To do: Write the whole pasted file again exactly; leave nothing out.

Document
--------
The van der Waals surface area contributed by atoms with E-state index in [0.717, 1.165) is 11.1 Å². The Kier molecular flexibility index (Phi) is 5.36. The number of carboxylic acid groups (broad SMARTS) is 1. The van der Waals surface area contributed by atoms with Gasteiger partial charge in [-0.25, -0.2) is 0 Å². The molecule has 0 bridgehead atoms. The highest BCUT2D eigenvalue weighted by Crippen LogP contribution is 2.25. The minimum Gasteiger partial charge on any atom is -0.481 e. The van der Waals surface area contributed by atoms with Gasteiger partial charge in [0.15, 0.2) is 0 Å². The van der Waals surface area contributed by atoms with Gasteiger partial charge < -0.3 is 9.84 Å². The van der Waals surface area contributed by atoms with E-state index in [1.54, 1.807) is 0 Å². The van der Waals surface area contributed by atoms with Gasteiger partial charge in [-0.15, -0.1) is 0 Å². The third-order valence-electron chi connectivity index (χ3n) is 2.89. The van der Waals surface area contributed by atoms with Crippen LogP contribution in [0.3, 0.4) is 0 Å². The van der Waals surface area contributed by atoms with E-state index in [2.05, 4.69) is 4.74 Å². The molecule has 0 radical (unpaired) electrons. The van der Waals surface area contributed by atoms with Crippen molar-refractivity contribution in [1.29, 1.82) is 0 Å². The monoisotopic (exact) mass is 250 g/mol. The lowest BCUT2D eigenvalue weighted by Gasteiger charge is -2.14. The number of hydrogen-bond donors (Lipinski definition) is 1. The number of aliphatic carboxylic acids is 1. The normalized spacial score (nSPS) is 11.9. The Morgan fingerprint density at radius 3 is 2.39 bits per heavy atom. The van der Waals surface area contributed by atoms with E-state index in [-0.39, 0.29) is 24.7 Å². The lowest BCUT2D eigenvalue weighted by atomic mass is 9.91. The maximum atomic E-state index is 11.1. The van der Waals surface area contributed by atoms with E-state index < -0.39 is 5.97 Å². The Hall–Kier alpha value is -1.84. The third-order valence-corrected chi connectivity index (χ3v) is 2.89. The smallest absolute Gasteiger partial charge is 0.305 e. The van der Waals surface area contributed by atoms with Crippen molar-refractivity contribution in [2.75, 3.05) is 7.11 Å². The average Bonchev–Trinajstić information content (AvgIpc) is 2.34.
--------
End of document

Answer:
The van der Waals surface area contributed by atoms with E-state index in [0.717, 1.165) is 11.1 Å². The Kier molecular flexibility index (Phi) is 5.36. The number of carboxylic acid groups (broad SMARTS) is 1. The van der Waals surface area contributed by atoms with Gasteiger partial charge in [-0.25, -0.2) is 0 Å². The molecule has 0 bridgehead atoms. The highest BCUT2D eigenvalue weighted by Crippen LogP contribution is 2.25. The minimum Gasteiger partial charge on any atom is -0.481 e. The van der Waals surface area contributed by atoms with Gasteiger partial charge in [0.15, 0.2) is 0 Å². The van der Waals surface area contributed by atoms with Gasteiger partial charge < -0.3 is 9.84 Å². The van der Waals surface area contributed by atoms with E-state index in [1.54, 1.807) is 0 Å². The van der Waals surface area contributed by atoms with Gasteiger partial charge in [-0.15, -0.1) is 0 Å². The third-order valence-electron chi connectivity index (χ3n) is 2.89. The van der Waals surface area contributed by atoms with Crippen LogP contribution in [0.3, 0.4) is 0 Å². The van der Waals surface area contributed by atoms with E-state index in [2.05, 4.69) is 4.74 Å². The molecule has 0 radical (unpaired) electrons. The van der Waals surface area contributed by atoms with Crippen molar-refractivity contribution in [1.29, 1.82) is 0 Å². The monoisotopic (exact) mass is 250 g/mol. The lowest BCUT2D eigenvalue weighted by Gasteiger charge is -2.14. The number of hydrogen-bond donors (Lipinski definition) is 1. The number of aliphatic carboxylic acids is 1. The normalized spacial score (nSPS) is 11.9. The Morgan fingerprint density at radius 3 is 2.39 bits per heavy atom. The van der Waals surface area contributed by atoms with E-state index in [-0.39, 0.29) is 24.7 Å². The lowest BCUT2D eigenvalue weighted by atomic mass is 9.91. The maximum atomic E-state index is 11.1. The van der Waals surface area contributed by atoms with E-state index < -0.39 is 5.97 Å². The Hall–Kier alpha value is -1.84. The third-order valence-corrected chi connectivity index (χ3v) is 2.89. The smallest absolute Gasteiger partial charge is 0.305 e. The van der Waals surface area contributed by atoms with Crippen molar-refractivity contribution in [2.75, 3.05) is 7.11 Å². The average Bonchev–Trinajstić information content (AvgIpc) is 2.34.